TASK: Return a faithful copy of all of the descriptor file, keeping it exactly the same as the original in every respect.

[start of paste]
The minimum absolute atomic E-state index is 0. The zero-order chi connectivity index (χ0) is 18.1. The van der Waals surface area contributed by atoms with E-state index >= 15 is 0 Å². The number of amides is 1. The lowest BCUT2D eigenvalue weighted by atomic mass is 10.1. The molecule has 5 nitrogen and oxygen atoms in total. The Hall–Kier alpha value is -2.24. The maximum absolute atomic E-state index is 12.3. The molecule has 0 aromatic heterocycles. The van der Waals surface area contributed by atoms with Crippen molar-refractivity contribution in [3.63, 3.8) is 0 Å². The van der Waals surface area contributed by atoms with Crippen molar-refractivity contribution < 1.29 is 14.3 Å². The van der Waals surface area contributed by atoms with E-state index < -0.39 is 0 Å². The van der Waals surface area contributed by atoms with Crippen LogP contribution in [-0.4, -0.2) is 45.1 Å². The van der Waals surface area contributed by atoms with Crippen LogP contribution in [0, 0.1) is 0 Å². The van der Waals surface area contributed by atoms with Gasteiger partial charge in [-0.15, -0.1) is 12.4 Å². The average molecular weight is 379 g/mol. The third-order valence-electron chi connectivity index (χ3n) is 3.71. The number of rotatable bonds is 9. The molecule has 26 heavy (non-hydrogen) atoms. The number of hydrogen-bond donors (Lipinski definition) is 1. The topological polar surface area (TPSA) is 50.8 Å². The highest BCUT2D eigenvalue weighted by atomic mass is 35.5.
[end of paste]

The minimum absolute atomic E-state index is 0. The zero-order chi connectivity index (χ0) is 18.1. The van der Waals surface area contributed by atoms with E-state index >= 15 is 0 Å². The number of amides is 1. The lowest BCUT2D eigenvalue weighted by atomic mass is 10.1. The molecule has 5 nitrogen and oxygen atoms in total. The Hall–Kier alpha value is -2.24. The maximum absolute atomic E-state index is 12.3. The molecule has 0 aromatic heterocycles. The van der Waals surface area contributed by atoms with Crippen molar-refractivity contribution in [3.63, 3.8) is 0 Å². The van der Waals surface area contributed by atoms with Crippen molar-refractivity contribution < 1.29 is 14.3 Å². The van der Waals surface area contributed by atoms with E-state index < -0.39 is 0 Å². The van der Waals surface area contributed by atoms with Crippen LogP contribution in [-0.4, -0.2) is 45.1 Å². The van der Waals surface area contributed by atoms with Crippen LogP contribution in [0, 0.1) is 0 Å². The van der Waals surface area contributed by atoms with Gasteiger partial charge in [-0.15, -0.1) is 12.4 Å². The average molecular weight is 379 g/mol. The third-order valence-electron chi connectivity index (χ3n) is 3.71. The number of rotatable bonds is 9. The molecule has 26 heavy (non-hydrogen) atoms. The number of hydrogen-bond donors (Lipinski definition) is 1. The topological polar surface area (TPSA) is 50.8 Å². The highest BCUT2D eigenvalue weighted by atomic mass is 35.5.